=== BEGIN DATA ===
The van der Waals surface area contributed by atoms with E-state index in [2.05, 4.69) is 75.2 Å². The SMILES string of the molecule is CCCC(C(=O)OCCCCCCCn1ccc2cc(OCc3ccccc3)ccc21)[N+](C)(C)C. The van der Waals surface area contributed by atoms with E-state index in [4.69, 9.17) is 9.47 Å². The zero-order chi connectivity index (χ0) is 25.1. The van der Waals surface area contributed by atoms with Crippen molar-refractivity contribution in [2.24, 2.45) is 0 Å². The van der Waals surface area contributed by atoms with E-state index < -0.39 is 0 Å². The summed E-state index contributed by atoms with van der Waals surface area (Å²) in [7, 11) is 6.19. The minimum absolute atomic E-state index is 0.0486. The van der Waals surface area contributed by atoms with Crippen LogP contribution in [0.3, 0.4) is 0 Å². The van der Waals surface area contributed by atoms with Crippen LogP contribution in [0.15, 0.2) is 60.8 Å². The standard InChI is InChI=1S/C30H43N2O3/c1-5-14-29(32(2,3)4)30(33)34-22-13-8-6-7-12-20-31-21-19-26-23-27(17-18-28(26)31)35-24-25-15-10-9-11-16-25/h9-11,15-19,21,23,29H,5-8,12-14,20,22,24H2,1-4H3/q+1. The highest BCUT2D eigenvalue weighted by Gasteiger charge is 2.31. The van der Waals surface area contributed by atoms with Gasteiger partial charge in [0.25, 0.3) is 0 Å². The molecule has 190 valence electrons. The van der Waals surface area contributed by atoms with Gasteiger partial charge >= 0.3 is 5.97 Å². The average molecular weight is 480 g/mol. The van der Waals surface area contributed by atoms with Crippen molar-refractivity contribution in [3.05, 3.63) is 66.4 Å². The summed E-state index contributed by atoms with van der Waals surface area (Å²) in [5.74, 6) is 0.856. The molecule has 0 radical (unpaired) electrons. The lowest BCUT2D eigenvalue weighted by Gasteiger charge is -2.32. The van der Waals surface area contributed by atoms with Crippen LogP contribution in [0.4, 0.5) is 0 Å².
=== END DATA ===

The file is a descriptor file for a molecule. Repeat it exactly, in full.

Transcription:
The van der Waals surface area contributed by atoms with E-state index in [2.05, 4.69) is 75.2 Å². The SMILES string of the molecule is CCCC(C(=O)OCCCCCCCn1ccc2cc(OCc3ccccc3)ccc21)[N+](C)(C)C. The van der Waals surface area contributed by atoms with E-state index in [4.69, 9.17) is 9.47 Å². The zero-order chi connectivity index (χ0) is 25.1. The van der Waals surface area contributed by atoms with Crippen molar-refractivity contribution in [2.24, 2.45) is 0 Å². The van der Waals surface area contributed by atoms with E-state index < -0.39 is 0 Å². The summed E-state index contributed by atoms with van der Waals surface area (Å²) in [7, 11) is 6.19. The minimum absolute atomic E-state index is 0.0486. The van der Waals surface area contributed by atoms with Crippen LogP contribution in [0.3, 0.4) is 0 Å². The van der Waals surface area contributed by atoms with Crippen LogP contribution in [0.15, 0.2) is 60.8 Å². The standard InChI is InChI=1S/C30H43N2O3/c1-5-14-29(32(2,3)4)30(33)34-22-13-8-6-7-12-20-31-21-19-26-23-27(17-18-28(26)31)35-24-25-15-10-9-11-16-25/h9-11,15-19,21,23,29H,5-8,12-14,20,22,24H2,1-4H3/q+1. The highest BCUT2D eigenvalue weighted by Gasteiger charge is 2.31. The van der Waals surface area contributed by atoms with Gasteiger partial charge in [0.25, 0.3) is 0 Å². The molecule has 190 valence electrons. The van der Waals surface area contributed by atoms with Gasteiger partial charge >= 0.3 is 5.97 Å². The average molecular weight is 480 g/mol. The van der Waals surface area contributed by atoms with Crippen molar-refractivity contribution in [3.05, 3.63) is 66.4 Å². The summed E-state index contributed by atoms with van der Waals surface area (Å²) in [5.74, 6) is 0.856. The molecule has 0 radical (unpaired) electrons. The lowest BCUT2D eigenvalue weighted by Gasteiger charge is -2.32. The van der Waals surface area contributed by atoms with Crippen LogP contribution in [0.4, 0.5) is 0 Å².